The other snake I saw was a colubrid which I think was Coluber ventromaculatus. I've seen at least 3 common names - one is Gray's Desert Racer. The snake pictured was brought for identification by a soldier that had accidently squashed it with a sandbag. This one was only 7 inches long. I later saw a large adult that was around 2 1/2 feet long.

Please let me know if you can positively ID any of the above herps. I know other troops have seen some great herps. In a future post I'll link to as many of the pictures from Iraq as I can find.

Friday, April 15, 2005

Captain Kate, a Marine Pilot and Birder has written a nice synopsis of her birding experiences in Iraq (this is her third tour). She has had some great species that I haven't heard of anyone else seeing yet. These include Greater Flamingo and the regional endemic Grey Hypocolius. I've added a few links in her text to pictures.

Captain Kate:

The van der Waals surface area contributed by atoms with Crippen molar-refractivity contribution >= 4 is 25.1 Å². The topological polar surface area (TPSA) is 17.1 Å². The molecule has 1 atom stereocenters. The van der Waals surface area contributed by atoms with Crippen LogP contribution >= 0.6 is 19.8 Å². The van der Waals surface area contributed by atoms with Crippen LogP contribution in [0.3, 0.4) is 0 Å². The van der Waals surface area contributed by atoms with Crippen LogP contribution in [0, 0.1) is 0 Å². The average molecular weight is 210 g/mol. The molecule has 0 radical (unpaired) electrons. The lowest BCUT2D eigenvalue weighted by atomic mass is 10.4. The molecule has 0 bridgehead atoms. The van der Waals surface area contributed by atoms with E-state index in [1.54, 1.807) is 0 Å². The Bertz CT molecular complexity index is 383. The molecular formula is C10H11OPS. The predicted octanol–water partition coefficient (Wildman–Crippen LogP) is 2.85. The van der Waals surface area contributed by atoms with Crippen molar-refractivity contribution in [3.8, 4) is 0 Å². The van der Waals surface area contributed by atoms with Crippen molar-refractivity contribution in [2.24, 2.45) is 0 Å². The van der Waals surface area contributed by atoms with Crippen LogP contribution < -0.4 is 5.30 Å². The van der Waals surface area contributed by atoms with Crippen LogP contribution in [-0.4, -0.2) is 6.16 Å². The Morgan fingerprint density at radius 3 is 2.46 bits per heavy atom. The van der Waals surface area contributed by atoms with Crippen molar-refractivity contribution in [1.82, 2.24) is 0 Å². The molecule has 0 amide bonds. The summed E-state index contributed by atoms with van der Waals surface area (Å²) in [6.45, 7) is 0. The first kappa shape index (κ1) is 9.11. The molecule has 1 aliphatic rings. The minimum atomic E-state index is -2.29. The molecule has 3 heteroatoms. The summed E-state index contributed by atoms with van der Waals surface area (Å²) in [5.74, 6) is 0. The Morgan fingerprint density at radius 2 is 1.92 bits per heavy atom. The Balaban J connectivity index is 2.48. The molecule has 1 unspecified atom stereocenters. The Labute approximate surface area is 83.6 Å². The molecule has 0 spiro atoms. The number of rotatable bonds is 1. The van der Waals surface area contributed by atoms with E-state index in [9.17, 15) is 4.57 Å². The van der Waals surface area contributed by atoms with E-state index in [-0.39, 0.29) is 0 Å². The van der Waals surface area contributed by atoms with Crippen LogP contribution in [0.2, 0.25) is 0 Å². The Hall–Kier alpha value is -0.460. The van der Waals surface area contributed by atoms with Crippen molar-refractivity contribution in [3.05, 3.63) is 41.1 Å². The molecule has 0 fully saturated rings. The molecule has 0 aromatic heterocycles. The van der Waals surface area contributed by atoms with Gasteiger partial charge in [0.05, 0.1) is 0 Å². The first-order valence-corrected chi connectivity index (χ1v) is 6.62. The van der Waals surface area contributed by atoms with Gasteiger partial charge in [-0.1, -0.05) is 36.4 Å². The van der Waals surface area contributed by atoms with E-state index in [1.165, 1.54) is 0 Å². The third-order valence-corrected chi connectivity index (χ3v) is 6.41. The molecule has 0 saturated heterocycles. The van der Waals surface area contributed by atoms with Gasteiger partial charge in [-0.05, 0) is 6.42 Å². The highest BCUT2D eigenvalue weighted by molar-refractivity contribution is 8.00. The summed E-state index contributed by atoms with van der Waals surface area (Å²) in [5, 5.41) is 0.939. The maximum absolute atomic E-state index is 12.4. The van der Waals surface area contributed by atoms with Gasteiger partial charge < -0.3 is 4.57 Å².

The first time I was in Iraq for OIF I (Jan-Jul '03), we were stationed in the southern portion of the country. While there I noticed a number of different birds, but did not have access to a field guide of any sort with which to identify them. The only species I could positively identify was the flock of flamingos (presumably greater) that I flew over on a flight to Najaf (I'm a CH-53E pilot). For the rest of the deployment, I tried to capture as many other birds as I could on video. I saw a ton of these little yellow sparrow-sized birds, an odd pair of bright green birds that seemed to be nesting on or in a dirt mound, and this odd bird that had this distinctive call that would end in this dramatic crescendo where he would fly straight up in the air and fall back down as his call descended as well. Any ideas as to what those birds may have been would be extremely appreciated. I would have had a chance to identify them by video, but unfortunately my camera was subsequently destroyed in a helicopter crash. Following my return to the U. S., my parents bought me the (apparently) only book on the subject of Iraqi birds; Field Guide to Birds of the Middle East by R. F. Porter, S. Christensen, and P. Schiermacker-Hansen, first published in 1996 by T&AD Poyser Ltd. The origin of the book itself seems a little sketchy as a Princeton University Press sticker was pasted over the T&AD Poyser Ltd. stamp on the back. And now, it seems Princeton Field Guides has re-published the book as of 2004. Either way, it has proven to be invaluable, although I am sure that the information is in serious need of an update now that the country of Iraq is more accessible.